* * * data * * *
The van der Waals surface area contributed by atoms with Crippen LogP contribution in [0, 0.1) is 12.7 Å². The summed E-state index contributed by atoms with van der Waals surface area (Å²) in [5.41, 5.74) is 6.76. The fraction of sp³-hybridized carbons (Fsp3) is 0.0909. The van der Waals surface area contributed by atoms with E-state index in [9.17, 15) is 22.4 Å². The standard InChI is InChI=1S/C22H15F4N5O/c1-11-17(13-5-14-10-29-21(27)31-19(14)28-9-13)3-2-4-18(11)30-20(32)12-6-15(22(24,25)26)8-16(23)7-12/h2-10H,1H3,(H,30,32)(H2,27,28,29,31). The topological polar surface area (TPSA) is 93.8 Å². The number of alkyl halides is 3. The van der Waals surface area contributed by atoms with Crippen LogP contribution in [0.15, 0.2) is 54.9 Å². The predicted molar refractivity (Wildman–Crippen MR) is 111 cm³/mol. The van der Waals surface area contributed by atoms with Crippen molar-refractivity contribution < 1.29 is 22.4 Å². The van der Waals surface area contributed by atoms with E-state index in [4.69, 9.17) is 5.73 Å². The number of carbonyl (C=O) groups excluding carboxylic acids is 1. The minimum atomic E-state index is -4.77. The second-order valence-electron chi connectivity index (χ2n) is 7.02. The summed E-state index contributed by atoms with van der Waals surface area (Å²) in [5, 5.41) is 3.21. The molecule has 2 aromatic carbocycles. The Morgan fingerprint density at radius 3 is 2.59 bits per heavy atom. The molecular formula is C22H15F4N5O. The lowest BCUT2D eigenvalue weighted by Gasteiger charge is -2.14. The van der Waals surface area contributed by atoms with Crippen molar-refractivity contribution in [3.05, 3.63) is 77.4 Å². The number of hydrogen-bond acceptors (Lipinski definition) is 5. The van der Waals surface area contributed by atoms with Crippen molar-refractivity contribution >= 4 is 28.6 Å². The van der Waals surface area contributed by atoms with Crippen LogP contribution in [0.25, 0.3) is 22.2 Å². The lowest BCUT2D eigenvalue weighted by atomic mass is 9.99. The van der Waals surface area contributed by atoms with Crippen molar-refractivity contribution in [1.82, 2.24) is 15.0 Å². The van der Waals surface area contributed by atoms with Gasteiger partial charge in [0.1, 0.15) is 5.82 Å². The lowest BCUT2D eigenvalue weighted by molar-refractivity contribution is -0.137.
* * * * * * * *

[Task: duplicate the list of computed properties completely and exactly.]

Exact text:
The van der Waals surface area contributed by atoms with Crippen LogP contribution in [0, 0.1) is 12.7 Å². The summed E-state index contributed by atoms with van der Waals surface area (Å²) in [5.41, 5.74) is 6.76. The fraction of sp³-hybridized carbons (Fsp3) is 0.0909. The van der Waals surface area contributed by atoms with E-state index in [9.17, 15) is 22.4 Å². The standard InChI is InChI=1S/C22H15F4N5O/c1-11-17(13-5-14-10-29-21(27)31-19(14)28-9-13)3-2-4-18(11)30-20(32)12-6-15(22(24,25)26)8-16(23)7-12/h2-10H,1H3,(H,30,32)(H2,27,28,29,31). The topological polar surface area (TPSA) is 93.8 Å². The number of alkyl halides is 3. The van der Waals surface area contributed by atoms with Crippen LogP contribution in [0.15, 0.2) is 54.9 Å². The predicted molar refractivity (Wildman–Crippen MR) is 111 cm³/mol. The van der Waals surface area contributed by atoms with Crippen molar-refractivity contribution < 1.29 is 22.4 Å². The van der Waals surface area contributed by atoms with E-state index in [4.69, 9.17) is 5.73 Å². The number of carbonyl (C=O) groups excluding carboxylic acids is 1. The minimum atomic E-state index is -4.77. The second-order valence-electron chi connectivity index (χ2n) is 7.02. The summed E-state index contributed by atoms with van der Waals surface area (Å²) in [5, 5.41) is 3.21. The molecule has 2 aromatic carbocycles. The Morgan fingerprint density at radius 3 is 2.59 bits per heavy atom. The molecular formula is C22H15F4N5O. The lowest BCUT2D eigenvalue weighted by Gasteiger charge is -2.14. The van der Waals surface area contributed by atoms with Crippen molar-refractivity contribution in [3.05, 3.63) is 77.4 Å². The number of hydrogen-bond acceptors (Lipinski definition) is 5. The van der Waals surface area contributed by atoms with Crippen molar-refractivity contribution >= 4 is 28.6 Å². The van der Waals surface area contributed by atoms with Crippen LogP contribution in [0.25, 0.3) is 22.2 Å². The lowest BCUT2D eigenvalue weighted by atomic mass is 9.99. The van der Waals surface area contributed by atoms with Crippen molar-refractivity contribution in [1.82, 2.24) is 15.0 Å². The van der Waals surface area contributed by atoms with Gasteiger partial charge in [0.1, 0.15) is 5.82 Å². The lowest BCUT2D eigenvalue weighted by molar-refractivity contribution is -0.137.